Kozma Investmentos, LTDA v. Duda et al

Filing 31

ORDER denying 22 Plaintiff's Motion to Remand to State Court. Plaintiff may file an Amended Complaint on or before August 4, 2017. Defendant's Motion to Dismiss 8 is DENIED as moot. The Court will take no further action on its Order to Show Cause 20 . Signed by Judge Sheri Polster Chappell on 7/27/2017. (LMF)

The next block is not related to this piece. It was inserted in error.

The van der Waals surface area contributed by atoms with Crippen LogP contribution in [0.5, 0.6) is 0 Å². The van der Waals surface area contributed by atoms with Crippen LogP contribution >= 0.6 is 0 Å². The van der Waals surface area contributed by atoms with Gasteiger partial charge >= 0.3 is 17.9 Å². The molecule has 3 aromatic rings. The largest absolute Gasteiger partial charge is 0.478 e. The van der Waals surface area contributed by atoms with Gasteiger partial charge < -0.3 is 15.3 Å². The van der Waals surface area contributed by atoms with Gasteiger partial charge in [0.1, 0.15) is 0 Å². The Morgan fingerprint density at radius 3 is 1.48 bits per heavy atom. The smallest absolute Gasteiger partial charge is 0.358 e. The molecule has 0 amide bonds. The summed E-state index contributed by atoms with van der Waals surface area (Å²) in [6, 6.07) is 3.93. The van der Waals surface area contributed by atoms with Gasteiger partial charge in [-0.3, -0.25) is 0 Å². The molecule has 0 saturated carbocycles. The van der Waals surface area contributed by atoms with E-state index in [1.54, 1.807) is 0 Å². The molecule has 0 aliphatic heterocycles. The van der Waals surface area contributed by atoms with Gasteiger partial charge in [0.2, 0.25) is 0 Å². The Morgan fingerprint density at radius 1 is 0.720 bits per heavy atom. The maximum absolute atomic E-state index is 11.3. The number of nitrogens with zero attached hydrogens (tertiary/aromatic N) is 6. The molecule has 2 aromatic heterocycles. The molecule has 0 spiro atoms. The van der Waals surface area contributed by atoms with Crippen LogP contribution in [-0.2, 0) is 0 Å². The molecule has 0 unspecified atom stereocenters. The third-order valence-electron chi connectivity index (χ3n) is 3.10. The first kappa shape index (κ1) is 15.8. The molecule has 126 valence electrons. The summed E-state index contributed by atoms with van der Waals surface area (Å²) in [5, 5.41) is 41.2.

Download PDF